In performing the periodic ranging and the bandwidth request ranging, the OFDMA scheme utilizes a random access method in which a random ranging code is transmitted through a random ranging slot. Therefore, it is likely that the ranging codes collide with each other. If the collision between ranging codes occurs, a re-access process is tried after exponential random back-off in time. In this case, access delay time becomes longer and system access delay time cannot be guaranteed. More specifically, the higher the probability of ranging code collision is, the longer an access delay time becomes. Accordingly, when SSs attempt wireless random access to a BS, the following points must be taken into consideration: First, ranging performed by the SS can be regarded as contention ranging because each SS randomly selects ranging codes and ranging time slots. Here, for contention ranging the same transmission time slot, the same frequency, and the same code may be used in common by a plurality of SSs. As a result, access time delay is caused by an intercollision between ranging codes during initial access or handover. Even if only one ranging signal is transmitted on a ranging frequency band, the BS may fail to detect the signal if the signal strength is not enough. Second, because each cell in cellular network uses different frequency band for ranging (frequency positions of ranging sub-carriers), inter-cell interference between a ranging signal and a data signal is incurred. For example, because an SS A located in a cell under the control of a BS A does not use the same ranging transmission frequency as that of an SS B located in a cell under the control of a BS A, a ranging signal of the SS A interferes with the BS B. Also, a ranging signal of the SS B interferes with the BS A. If the intensity of the ranging signal transmitted by the SS A excessively interferes with the BS B (so-called near-far problem), the transmission power adjustment of the SS A must be limitative. Therefore, it takes considerable time for the SS to adjust the ranging signal to an intensity level at which the BS A can receive the ranging signal, with the result that initial access time of the system becomes longer. Third, the PN code used as a ranging code does not ensure that an intercede cross-correlation characteristic has orthogonality. That is, when the PN codes share the transmission time slot and the transmission frequency with each other, code interference is incurred for lack of orthogonality between the ranging codes, which results in deterioration of ranging performance. Fourth, because frequencies for ranging (frequency positions of ranging sub-carriers) are randomly distributed over the entire available band, a code correlation characteristic between the ranging codes is not maintained due to fluctuation of the channel frequency response. This may cause increased code interference. That is, when a wireless access channel is a multipath channel, the code correlation characteristic is deteriorated because the channel shows frequency selectivity, that is, its channel response varies with frequency. The increased code interference arisen by the reasons mentioned above results in ranging failure of the SSs.

SUMMARY OF THE INVENTION

Accordingly, the present invention has been designed to solve the above and other problems occurring in the prior art. An object of the present invention is to provide an apparatus and a method for assigning a cell shared frequency band to a ranging channel in order to minimize signal interference with data.

It is another object of the present invention to provide a ranging channel structure that permits a collision between ranging signals, but prevents interference between a ranging signal and a data signal.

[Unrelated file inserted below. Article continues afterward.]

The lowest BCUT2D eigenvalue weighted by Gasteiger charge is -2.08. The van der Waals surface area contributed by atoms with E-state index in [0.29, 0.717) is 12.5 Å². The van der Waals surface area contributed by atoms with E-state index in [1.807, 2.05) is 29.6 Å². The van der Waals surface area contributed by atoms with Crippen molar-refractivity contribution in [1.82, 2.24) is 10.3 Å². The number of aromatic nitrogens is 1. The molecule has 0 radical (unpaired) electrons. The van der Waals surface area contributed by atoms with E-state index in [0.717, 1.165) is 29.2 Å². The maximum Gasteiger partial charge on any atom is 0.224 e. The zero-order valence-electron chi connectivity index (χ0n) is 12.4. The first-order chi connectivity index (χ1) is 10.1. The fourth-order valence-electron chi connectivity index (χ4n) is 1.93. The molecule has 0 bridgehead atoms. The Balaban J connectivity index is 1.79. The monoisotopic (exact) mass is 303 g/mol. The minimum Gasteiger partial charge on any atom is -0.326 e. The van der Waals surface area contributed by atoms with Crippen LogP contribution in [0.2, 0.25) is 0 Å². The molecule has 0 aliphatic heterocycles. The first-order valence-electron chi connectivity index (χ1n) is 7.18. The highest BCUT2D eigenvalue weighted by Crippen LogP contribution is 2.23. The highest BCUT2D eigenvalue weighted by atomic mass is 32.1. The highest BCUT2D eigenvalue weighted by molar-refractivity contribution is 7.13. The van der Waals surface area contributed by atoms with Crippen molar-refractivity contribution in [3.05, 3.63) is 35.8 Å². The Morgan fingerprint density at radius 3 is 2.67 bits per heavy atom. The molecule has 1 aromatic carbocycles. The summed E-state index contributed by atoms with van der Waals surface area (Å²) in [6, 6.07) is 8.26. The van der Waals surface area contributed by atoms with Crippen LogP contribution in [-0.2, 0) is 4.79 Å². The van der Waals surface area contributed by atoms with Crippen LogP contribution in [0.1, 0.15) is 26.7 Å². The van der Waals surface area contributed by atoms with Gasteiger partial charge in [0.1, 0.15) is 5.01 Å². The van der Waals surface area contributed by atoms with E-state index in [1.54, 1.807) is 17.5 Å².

It is still another object of the present invention to provide an apparatus and a method for receiving a ranging signal such that a collision between ranging signals is allowed, but interference between a ranging signal and a data signal is prevented.

It is still yet another object of the present invention to provide an apparatus and a method for transmitting a ranging signal such that a collision between ranging signals is allowed, but interference between a ranging signal and a data signal is prevented.

It is still yet another object of the present invention to provide an apparatus and a method for receiving a ranging channel for the acquisition of uplink synchronization, such that signal interference can be minimized.

It is still yet another object of the present invention to provide an apparatus and a method for transmitting and receiving a ranging signal such that an initial access time of a system can be minimized.

In order to accomplish the above and other objects, there is provided a method for assigning a ranging channel in an OFDM/OFDMA communication system in which an SS attempts ranging with a BS. The method includes the steps of: determining at least two ranging bands each of which uses a frequency band fixed regardless of BSs within the entire frequency band; and assigning no ranging channel or assigning one or more ranging channels to each of uplink frames by means of at least the two ranging bands, wherein the fixed frequency band is a set of one sub-carrier or two or more sub-carriers which consecutively exist on a frequency axis.

In accordance with another aspect of the present invention, there is provided a method for transmitting a ranging signal in an OFDM/OFDMA communication system. The method includes the steps of: determining an uplink frame where ranging is to be attempted; and transmitting ranging codes corresponding to a desired ranging class through one or more ranging bands which constructs a ranging channel assigned for the determined uplink frame, wherein a frequency band fixed regardless of BSs within the entire frequency band is used as the ranging band, and the fixed frequency band is a set of one sub-carrier or two or more sub-carriers which consecutively exist on a frequency axis.